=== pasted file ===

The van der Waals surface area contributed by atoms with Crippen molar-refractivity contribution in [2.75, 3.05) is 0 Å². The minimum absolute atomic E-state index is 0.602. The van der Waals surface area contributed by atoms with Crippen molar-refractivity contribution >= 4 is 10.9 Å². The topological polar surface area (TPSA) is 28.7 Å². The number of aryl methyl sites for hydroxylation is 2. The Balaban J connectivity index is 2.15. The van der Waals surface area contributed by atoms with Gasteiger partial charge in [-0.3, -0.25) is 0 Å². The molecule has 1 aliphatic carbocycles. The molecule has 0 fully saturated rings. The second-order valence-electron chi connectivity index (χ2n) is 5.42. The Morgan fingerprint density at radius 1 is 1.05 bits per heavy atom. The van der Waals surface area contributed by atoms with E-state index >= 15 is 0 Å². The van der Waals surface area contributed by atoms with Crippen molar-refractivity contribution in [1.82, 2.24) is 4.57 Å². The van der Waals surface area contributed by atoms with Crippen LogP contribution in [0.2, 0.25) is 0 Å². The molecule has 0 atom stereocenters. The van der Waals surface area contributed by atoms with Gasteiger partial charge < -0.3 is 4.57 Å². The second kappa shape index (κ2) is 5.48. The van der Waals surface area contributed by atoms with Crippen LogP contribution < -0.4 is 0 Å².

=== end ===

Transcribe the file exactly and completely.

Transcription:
The van der Waals surface area contributed by atoms with Crippen molar-refractivity contribution in [2.75, 3.05) is 0 Å². The minimum absolute atomic E-state index is 0.602. The van der Waals surface area contributed by atoms with Crippen molar-refractivity contribution >= 4 is 10.9 Å². The topological polar surface area (TPSA) is 28.7 Å². The number of aryl methyl sites for hydroxylation is 2. The Balaban J connectivity index is 2.15. The van der Waals surface area contributed by atoms with Gasteiger partial charge in [-0.3, -0.25) is 0 Å². The molecule has 1 aliphatic carbocycles. The molecule has 0 fully saturated rings. The second-order valence-electron chi connectivity index (χ2n) is 5.42. The Morgan fingerprint density at radius 1 is 1.05 bits per heavy atom. The van der Waals surface area contributed by atoms with E-state index >= 15 is 0 Å². The van der Waals surface area contributed by atoms with Crippen molar-refractivity contribution in [1.82, 2.24) is 4.57 Å². The van der Waals surface area contributed by atoms with Crippen LogP contribution in [0.2, 0.25) is 0 Å². The molecule has 0 atom stereocenters. The van der Waals surface area contributed by atoms with Gasteiger partial charge < -0.3 is 4.57 Å². The second kappa shape index (κ2) is 5.48. The van der Waals surface area contributed by atoms with Crippen LogP contribution < -0.4 is 0 Å².